Pennsylvania Is Going to Be Interesting

I’ve been ranting about “electability” for years. See, for example, “Speaking of Electability” from 2019. Basically, “electability” is the argument that voters must not vote for the candidate they really like but instead vote for the one that (according to some mysterious wisdom clearinghouse, somewhere) other people will like.

Democrats keep falling into this electability trap and pushing anodyne and innocuous centrists over candidates with actual personalities and more progressive views, becuase the “centrists” are more “electable.” According to whom? According to the centrist old fogies who have been letting support for the Democratic Party erode for years.

For example, if the Washington Democratic establishment hadn’t chosen Amy McGrath months before the primaries to be the “electable” candidate to take on Mitch McConnell in Kentucky in 2020, maybe Charles Booker would have been the nominee. And Charles Booker might have won. We’ll never know.

Now the Washington Dem establishment is collectively wringing its hands because their “electable” candidate to be U.S. Senator from Pennsylvania, Conor Lamb, is way, way behind the black sheep candidate, Lt. Gov. John Fetterman. This is not a nail biter. Expect Fetterman to be declared the winner of the Democratic primary as soon as polls close on May 17. But it was Lamb who got all the endorsements and the support for the party and even has a PAC to fund his campaign.

The rap on Fetterman is that he’s not a team player sort of guy and doesn’t work well with others. But it’s pretty clear he’s the guy Democratic voters want. Somebody named Amy Walter writing at the Cook Political Report writes that the “electability” argument just plain isn’t working among Pennsylvania Democrats right now. “In 2018, Democratic candidates prevailed in GOP-leaning CDs by leaning into a message of bipartisanship. Today, however, a restive Democratic base, discouraged by a lack of action on many of their key issues (like climate and student loan debt), and frustrated by GOP attacks on issues like abortion and election integrity, want fighters, not unifiers as their candidates,” she writes.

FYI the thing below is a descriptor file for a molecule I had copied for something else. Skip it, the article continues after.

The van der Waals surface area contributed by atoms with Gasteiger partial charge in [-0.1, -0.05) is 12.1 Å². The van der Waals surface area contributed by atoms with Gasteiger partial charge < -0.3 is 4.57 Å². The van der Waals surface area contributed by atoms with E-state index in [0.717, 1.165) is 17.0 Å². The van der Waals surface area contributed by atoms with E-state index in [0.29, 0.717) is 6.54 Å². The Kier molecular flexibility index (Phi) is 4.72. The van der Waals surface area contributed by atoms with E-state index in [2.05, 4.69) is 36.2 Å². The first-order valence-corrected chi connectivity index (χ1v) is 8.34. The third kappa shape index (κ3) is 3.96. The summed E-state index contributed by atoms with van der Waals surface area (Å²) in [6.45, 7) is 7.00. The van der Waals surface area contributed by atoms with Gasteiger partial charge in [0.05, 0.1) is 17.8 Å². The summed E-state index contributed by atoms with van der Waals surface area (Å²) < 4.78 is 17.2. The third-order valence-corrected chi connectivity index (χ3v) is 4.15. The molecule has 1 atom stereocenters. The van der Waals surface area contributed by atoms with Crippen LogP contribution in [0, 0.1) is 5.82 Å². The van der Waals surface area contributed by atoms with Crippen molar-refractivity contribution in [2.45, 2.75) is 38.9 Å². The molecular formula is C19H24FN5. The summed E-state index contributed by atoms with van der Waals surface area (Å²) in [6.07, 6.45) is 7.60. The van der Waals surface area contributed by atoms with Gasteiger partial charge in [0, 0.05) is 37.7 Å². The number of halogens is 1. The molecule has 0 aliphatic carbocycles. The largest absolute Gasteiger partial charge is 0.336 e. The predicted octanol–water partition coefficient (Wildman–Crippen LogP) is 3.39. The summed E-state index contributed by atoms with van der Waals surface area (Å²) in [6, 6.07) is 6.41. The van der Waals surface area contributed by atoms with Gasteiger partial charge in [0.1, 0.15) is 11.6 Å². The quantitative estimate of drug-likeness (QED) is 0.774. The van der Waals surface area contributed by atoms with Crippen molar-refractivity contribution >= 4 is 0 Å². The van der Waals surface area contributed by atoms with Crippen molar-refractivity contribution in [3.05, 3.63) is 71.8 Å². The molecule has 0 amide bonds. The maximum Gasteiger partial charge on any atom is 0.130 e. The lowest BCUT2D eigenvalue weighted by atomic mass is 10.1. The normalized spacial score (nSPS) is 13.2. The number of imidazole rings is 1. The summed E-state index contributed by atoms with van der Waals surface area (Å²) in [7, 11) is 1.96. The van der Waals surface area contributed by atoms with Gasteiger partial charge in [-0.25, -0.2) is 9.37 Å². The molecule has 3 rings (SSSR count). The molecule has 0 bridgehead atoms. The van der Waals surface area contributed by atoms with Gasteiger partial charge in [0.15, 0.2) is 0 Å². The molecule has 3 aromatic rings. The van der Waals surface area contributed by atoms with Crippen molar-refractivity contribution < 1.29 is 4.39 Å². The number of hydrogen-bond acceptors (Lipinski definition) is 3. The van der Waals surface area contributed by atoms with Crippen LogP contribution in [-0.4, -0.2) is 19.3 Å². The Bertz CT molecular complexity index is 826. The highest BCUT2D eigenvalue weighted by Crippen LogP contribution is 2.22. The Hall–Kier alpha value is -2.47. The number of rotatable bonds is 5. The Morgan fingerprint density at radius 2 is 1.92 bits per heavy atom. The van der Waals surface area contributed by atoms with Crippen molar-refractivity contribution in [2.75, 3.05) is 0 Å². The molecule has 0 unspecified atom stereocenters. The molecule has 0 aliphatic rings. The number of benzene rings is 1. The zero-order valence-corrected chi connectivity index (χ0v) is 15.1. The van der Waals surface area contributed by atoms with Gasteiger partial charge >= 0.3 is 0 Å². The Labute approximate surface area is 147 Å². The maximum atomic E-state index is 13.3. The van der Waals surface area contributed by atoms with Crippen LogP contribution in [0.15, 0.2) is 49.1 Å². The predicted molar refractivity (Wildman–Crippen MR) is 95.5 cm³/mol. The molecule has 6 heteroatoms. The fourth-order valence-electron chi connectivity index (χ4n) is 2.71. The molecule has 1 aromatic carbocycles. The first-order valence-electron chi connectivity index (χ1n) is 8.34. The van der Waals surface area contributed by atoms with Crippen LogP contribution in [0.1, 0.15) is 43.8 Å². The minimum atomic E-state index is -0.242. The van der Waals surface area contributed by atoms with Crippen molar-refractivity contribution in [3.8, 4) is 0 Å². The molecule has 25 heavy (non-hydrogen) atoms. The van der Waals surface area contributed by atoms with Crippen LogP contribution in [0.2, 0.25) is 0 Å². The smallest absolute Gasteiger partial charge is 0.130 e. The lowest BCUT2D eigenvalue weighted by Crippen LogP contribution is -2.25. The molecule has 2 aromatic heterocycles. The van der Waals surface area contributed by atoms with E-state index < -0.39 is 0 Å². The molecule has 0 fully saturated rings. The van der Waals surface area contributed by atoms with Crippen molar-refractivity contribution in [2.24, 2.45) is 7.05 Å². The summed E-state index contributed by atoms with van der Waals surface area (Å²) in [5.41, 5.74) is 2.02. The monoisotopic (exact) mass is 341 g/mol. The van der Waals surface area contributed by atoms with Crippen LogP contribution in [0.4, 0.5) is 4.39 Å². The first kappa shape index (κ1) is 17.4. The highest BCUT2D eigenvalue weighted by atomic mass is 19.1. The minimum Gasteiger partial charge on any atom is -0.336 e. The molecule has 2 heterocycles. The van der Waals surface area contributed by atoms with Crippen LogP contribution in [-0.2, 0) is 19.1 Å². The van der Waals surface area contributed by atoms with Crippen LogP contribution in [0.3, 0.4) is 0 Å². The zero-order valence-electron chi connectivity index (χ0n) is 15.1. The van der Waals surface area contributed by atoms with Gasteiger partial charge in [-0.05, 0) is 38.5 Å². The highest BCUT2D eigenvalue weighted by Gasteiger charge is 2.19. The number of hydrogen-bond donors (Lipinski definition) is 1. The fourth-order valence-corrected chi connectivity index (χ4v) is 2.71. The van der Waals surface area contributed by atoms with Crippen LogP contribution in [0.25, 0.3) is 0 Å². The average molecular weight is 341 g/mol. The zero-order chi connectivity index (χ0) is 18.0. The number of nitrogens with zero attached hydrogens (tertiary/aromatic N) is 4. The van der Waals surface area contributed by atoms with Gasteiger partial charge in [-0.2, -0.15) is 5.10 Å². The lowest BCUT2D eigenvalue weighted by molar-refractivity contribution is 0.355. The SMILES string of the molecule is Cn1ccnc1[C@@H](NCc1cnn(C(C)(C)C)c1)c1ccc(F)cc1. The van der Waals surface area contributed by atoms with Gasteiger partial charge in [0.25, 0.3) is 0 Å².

Basically, I take it, they are tired of Democrats who campaign on a promise to work with Republicans to get things done. For some reason. In 2020, here in the Midwest, all the Republicans were running on claims that Democrats were the spawns of hell who will eat your babies while Democrats smiled gently and promised to work with Republicans to get things done. Democrats mostly lost in these parts. Yes, let’s try something else.